The Scars of Memory
Michael St Maur Sheil has been visiting the battlefields of the First World War. On his excursions he has discovered landscapes of great beauty that still show the scars of war.
Photojournalist Michael St Maur Sheil has been visiting the battlefields of the First World War for several years. On his excursions he has discovered landscapes of great beauty and tranquility that still show the scars of war. His work resulted in an exhibition and a book titled Fields of Battle, Lands of Peace. Here he offers us an insight into his work and thoughts.
Beaumont Hamel British Cemetery, Somme
The British attack on the Somme on 1 July 1916 was a catastrophe with almost 60,000 casualties, of whom almost 20,000 were killed. This photograph is taken from the German position overlooking the British positions, which were in the hedge on the left of the photograph: the cemetery in the centre of the field tells the story of that day. Today, the cemetery is simply a garden within the landscape, but the 179 gravestones for the men whose bodies once littered this now peaceful field reveal the darker history of this pastoral scene.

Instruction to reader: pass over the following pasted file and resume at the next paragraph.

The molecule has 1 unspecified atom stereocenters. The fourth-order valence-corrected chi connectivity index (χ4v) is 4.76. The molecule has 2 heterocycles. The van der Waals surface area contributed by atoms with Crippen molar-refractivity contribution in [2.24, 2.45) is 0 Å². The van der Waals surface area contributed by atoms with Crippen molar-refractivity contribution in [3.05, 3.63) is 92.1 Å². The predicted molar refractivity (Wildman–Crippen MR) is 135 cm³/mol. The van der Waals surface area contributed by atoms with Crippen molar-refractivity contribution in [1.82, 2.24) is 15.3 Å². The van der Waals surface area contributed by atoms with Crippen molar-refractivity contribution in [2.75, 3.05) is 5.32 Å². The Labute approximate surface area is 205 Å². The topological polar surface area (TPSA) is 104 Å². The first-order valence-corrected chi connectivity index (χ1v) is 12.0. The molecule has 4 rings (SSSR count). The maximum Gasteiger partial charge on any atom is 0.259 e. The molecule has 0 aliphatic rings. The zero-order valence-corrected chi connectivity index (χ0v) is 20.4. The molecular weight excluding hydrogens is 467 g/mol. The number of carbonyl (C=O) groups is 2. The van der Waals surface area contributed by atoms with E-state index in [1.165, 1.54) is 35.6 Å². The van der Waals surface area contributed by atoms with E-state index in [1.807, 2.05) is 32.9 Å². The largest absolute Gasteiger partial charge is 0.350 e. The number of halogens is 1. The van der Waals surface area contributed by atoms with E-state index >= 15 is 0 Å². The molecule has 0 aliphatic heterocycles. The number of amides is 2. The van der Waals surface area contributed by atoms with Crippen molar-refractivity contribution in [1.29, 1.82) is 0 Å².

Tyne Cot Cemetery, Flanders
With just under 12,000 graves and a memorial to almost 34,000 men who have no known grave, this is the largest British Commonwealth cemetery in the world. The sheer mass of headstones makes the space almost impossible to comprehend, but I felt that somehow I had to match the words of King George V when he visited here just after the war: “I have many times asked myself whether there can be more potent advocates of peace upon earth through the years to come than this massed multitude of silent witnesses to the desolation of war”. I was in England when I heard there was a rare snowfall in Flanders so I caught an overnight ferry and managed to get this shot of the cemetery in its silent contemplation.